“Six Chix,” by Susan Camilleri Konar (KFS 2018)

CAST YOUR eyes across many of King Features’ comic strips and you’ll see a theme: The syndicate encouraged cartoonists to draw whatever moved them in the spirit of International Women’s Day.

“Our editorial team came up with the theme ‘Empowering Our Daughters’ as a starting point for our creators,” King Features President CJ Kettler tells The Washington Post’s Comic Riffs, “but we opened it up to any topic that resonated with them.”

“Rhymes With Orange,” by Hilary Price and Rina Piccolo (KFS 2018)

“Given where we are as a culture today,” the syndicate president says, “this event seemed like a great way for us to reflect the current zeitgeist and dialogue around issues that matter for women.”

One of the first cartoonists to sign on was Terri Libenson, creator of “The Pajama Diaries.”

“Terri’s poignant comic about the protagonist Jill, and her daughter, Amy, is an insightful look at what it means for a mother to share her own beliefs about women’s equality with the next generation of daughters,” Kettler says.

“The Pajama Diaries,” by Terri Libenson (KFS 2018)

In the multigenerational spirit of that strip, the campaign aims to “share messages of strength and confidence with young women around the world.”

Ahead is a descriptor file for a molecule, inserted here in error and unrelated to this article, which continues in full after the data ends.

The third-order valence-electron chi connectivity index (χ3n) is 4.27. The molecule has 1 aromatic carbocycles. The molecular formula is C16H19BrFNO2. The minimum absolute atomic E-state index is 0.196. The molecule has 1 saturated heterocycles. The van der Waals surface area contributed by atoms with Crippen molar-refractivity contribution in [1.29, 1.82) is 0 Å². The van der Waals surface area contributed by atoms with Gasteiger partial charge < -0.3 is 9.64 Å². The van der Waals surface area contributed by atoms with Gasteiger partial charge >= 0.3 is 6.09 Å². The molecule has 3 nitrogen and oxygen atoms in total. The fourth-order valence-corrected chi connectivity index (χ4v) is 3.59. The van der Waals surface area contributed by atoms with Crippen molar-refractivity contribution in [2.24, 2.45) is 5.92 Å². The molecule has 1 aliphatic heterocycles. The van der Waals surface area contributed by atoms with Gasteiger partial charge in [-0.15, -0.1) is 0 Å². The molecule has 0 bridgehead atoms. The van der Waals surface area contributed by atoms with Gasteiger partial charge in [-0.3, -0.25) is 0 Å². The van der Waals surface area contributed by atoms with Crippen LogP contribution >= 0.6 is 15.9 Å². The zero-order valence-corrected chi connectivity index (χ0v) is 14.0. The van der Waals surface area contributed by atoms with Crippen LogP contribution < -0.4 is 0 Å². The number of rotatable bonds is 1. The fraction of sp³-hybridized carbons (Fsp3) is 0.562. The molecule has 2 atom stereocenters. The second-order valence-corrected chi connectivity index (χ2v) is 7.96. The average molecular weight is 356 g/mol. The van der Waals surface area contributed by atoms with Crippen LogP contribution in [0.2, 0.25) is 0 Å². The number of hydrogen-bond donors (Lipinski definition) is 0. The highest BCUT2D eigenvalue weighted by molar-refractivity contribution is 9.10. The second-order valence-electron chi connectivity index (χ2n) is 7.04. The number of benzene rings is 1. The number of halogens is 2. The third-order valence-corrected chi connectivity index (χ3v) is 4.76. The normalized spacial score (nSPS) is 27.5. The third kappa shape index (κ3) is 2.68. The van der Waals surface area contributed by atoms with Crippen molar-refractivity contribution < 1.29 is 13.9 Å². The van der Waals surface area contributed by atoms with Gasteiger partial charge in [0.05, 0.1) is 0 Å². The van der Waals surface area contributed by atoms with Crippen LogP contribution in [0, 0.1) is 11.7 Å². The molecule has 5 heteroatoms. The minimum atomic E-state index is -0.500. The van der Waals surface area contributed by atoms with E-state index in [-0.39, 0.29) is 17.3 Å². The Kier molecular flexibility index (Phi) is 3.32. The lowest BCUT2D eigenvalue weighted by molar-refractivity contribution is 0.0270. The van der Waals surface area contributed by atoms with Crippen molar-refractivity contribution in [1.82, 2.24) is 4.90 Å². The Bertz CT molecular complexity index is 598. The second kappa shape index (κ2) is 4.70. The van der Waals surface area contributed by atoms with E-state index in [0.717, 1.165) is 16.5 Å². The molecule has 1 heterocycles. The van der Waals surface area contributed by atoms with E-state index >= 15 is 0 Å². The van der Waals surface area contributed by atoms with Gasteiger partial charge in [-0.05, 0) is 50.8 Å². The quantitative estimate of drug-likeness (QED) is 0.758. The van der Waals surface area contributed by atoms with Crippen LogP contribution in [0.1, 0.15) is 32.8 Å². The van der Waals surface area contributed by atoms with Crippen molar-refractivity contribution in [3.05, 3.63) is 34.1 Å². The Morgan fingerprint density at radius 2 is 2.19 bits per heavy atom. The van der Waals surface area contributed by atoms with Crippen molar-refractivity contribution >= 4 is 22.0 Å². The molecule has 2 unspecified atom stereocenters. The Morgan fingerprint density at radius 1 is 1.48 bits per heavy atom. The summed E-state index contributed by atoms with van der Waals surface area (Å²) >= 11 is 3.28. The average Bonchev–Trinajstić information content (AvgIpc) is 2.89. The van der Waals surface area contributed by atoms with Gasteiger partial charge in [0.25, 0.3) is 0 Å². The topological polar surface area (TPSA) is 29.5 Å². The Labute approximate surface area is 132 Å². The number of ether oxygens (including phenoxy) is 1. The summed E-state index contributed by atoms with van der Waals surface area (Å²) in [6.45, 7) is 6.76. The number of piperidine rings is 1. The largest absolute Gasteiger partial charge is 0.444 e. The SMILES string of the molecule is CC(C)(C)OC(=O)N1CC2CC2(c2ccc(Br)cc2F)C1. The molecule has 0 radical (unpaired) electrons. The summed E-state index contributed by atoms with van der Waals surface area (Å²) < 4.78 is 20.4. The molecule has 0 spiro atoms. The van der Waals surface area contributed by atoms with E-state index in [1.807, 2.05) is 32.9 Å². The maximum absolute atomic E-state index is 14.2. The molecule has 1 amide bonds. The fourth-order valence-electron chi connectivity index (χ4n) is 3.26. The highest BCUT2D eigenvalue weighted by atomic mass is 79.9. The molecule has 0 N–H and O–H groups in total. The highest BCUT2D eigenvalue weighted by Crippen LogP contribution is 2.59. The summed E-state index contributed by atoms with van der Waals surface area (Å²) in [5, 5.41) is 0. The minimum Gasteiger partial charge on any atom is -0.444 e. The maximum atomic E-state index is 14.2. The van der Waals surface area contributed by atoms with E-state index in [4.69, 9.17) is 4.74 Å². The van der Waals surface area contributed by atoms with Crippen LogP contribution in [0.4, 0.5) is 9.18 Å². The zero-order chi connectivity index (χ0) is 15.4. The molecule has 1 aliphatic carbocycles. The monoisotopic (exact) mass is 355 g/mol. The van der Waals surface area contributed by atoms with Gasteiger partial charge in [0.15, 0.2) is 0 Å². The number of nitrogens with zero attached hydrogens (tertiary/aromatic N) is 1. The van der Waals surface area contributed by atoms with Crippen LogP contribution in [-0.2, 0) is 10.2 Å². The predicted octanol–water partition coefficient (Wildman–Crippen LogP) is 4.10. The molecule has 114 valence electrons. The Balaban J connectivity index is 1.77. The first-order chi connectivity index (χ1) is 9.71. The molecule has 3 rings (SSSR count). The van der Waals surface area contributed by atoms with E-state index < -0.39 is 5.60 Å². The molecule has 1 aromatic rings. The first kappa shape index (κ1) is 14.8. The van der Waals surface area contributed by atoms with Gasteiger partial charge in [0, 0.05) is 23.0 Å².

A few creators, Kettler notes, were already planning to mark International Women’s Day in their features.

The rotating roster of talent behind the feature “Six Chix” — Isabella Bannerman, Benita Epstein, Martha Gradisher, Susan Camilleri Konar, Mary Lawton, and Stephanie Piro — devoted a week of comics to addressing a range of themes. And “Curtis” creator Ray Billingsley wrote a special weeklong arc featuring the title character’s kind young friend named Chutney.

“Curtis,” by Ray Billingsey (KFS 2018)

The campaign’s participating comics include Alex Hallatt’s “Arctic Circle,” Hilary Price and Rina Piccolo’s “Rhymes With Orange,” Patrick McDonnell’s “Mutts” and Dan Piraro’s “Bizarro.”

“I’m the mother of three girls — now young women — and there is an unending opportunity to surface issues for discussion that matter to us as women in general,” Kettler says. “Humor, especially, in the way that comics reflect our current culture, is a particularly heartfelt way to bring certain topics into a conversation that may otherwise be buried or avoided.”

Read more:

Why the new graphic novel ‘Brazen’ is a highly inspiring Women’s Day read